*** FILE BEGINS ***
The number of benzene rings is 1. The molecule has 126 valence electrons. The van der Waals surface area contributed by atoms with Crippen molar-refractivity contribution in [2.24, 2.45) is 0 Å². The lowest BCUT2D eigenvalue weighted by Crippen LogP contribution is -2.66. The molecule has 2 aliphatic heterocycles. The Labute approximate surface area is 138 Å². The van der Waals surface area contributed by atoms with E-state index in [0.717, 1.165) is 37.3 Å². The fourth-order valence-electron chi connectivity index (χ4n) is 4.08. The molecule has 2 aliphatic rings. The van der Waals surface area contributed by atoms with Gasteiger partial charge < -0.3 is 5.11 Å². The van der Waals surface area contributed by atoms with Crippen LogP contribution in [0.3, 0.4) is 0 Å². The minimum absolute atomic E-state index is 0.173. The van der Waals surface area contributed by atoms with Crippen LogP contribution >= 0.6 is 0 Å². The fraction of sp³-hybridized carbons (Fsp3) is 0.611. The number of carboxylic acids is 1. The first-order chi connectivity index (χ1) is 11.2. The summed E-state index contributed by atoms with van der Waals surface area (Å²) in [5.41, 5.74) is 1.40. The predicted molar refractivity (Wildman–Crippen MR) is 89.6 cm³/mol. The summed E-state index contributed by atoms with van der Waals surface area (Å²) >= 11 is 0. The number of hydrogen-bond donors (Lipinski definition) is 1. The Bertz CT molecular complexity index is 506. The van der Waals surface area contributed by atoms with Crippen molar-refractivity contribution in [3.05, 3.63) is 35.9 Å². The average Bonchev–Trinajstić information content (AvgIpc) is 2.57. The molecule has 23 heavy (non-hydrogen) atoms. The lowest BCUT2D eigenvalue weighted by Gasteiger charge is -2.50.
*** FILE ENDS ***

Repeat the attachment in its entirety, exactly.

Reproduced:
The number of benzene rings is 1. The molecule has 126 valence electrons. The van der Waals surface area contributed by atoms with Crippen molar-refractivity contribution in [2.24, 2.45) is 0 Å². The lowest BCUT2D eigenvalue weighted by Crippen LogP contribution is -2.66. The molecule has 2 aliphatic heterocycles. The Labute approximate surface area is 138 Å². The van der Waals surface area contributed by atoms with E-state index in [0.717, 1.165) is 37.3 Å². The fourth-order valence-electron chi connectivity index (χ4n) is 4.08. The molecule has 2 aliphatic rings. The van der Waals surface area contributed by atoms with Gasteiger partial charge < -0.3 is 5.11 Å². The van der Waals surface area contributed by atoms with Crippen LogP contribution in [0.3, 0.4) is 0 Å². The minimum absolute atomic E-state index is 0.173. The van der Waals surface area contributed by atoms with Crippen LogP contribution >= 0.6 is 0 Å². The fraction of sp³-hybridized carbons (Fsp3) is 0.611. The number of carboxylic acids is 1. The first-order chi connectivity index (χ1) is 11.2. The summed E-state index contributed by atoms with van der Waals surface area (Å²) in [5.41, 5.74) is 1.40. The predicted molar refractivity (Wildman–Crippen MR) is 89.6 cm³/mol. The summed E-state index contributed by atoms with van der Waals surface area (Å²) >= 11 is 0. The number of hydrogen-bond donors (Lipinski definition) is 1. The Bertz CT molecular complexity index is 506. The van der Waals surface area contributed by atoms with Crippen molar-refractivity contribution in [3.05, 3.63) is 35.9 Å². The average Bonchev–Trinajstić information content (AvgIpc) is 2.57. The molecule has 23 heavy (non-hydrogen) atoms. The lowest BCUT2D eigenvalue weighted by Gasteiger charge is -2.50.